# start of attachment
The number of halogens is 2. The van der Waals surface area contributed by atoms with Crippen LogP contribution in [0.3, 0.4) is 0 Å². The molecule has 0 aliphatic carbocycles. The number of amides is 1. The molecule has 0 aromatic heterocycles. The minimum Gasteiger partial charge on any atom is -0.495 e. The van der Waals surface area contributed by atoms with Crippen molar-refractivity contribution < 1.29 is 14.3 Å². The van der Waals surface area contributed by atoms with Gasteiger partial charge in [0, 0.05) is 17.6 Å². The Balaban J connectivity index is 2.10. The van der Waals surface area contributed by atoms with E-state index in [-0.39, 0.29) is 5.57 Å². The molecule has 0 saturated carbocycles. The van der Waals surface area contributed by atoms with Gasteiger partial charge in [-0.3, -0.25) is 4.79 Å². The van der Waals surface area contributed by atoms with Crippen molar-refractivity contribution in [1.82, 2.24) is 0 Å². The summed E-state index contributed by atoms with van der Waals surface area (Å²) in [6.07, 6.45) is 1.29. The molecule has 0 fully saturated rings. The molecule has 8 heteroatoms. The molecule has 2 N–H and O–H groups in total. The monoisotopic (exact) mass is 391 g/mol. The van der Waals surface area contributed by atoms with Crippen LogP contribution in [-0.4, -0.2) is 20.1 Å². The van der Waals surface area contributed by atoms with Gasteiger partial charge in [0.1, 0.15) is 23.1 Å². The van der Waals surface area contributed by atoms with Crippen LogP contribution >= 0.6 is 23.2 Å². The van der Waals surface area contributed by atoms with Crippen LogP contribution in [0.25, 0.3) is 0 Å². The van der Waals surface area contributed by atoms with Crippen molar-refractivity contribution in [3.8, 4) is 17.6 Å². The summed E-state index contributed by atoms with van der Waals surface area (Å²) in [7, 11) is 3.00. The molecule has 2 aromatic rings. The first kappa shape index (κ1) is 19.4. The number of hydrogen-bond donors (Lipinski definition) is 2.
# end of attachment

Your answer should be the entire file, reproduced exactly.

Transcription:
The number of halogens is 2. The van der Waals surface area contributed by atoms with Crippen LogP contribution in [0.3, 0.4) is 0 Å². The molecule has 0 aliphatic carbocycles. The number of amides is 1. The molecule has 0 aromatic heterocycles. The minimum Gasteiger partial charge on any atom is -0.495 e. The van der Waals surface area contributed by atoms with Crippen molar-refractivity contribution < 1.29 is 14.3 Å². The van der Waals surface area contributed by atoms with Gasteiger partial charge in [0, 0.05) is 17.6 Å². The Balaban J connectivity index is 2.10. The van der Waals surface area contributed by atoms with E-state index in [-0.39, 0.29) is 5.57 Å². The molecule has 0 saturated carbocycles. The van der Waals surface area contributed by atoms with Gasteiger partial charge in [-0.3, -0.25) is 4.79 Å². The van der Waals surface area contributed by atoms with Crippen molar-refractivity contribution in [1.82, 2.24) is 0 Å². The summed E-state index contributed by atoms with van der Waals surface area (Å²) in [6.07, 6.45) is 1.29. The molecule has 0 fully saturated rings. The molecule has 8 heteroatoms. The molecule has 2 N–H and O–H groups in total. The monoisotopic (exact) mass is 391 g/mol. The van der Waals surface area contributed by atoms with Crippen LogP contribution in [-0.4, -0.2) is 20.1 Å². The van der Waals surface area contributed by atoms with Gasteiger partial charge in [0.1, 0.15) is 23.1 Å². The van der Waals surface area contributed by atoms with Crippen LogP contribution >= 0.6 is 23.2 Å². The van der Waals surface area contributed by atoms with Crippen LogP contribution in [0.25, 0.3) is 0 Å². The van der Waals surface area contributed by atoms with Crippen molar-refractivity contribution in [3.8, 4) is 17.6 Å². The summed E-state index contributed by atoms with van der Waals surface area (Å²) in [7, 11) is 3.00. The molecule has 2 aromatic rings. The first kappa shape index (κ1) is 19.4. The number of hydrogen-bond donors (Lipinski definition) is 2.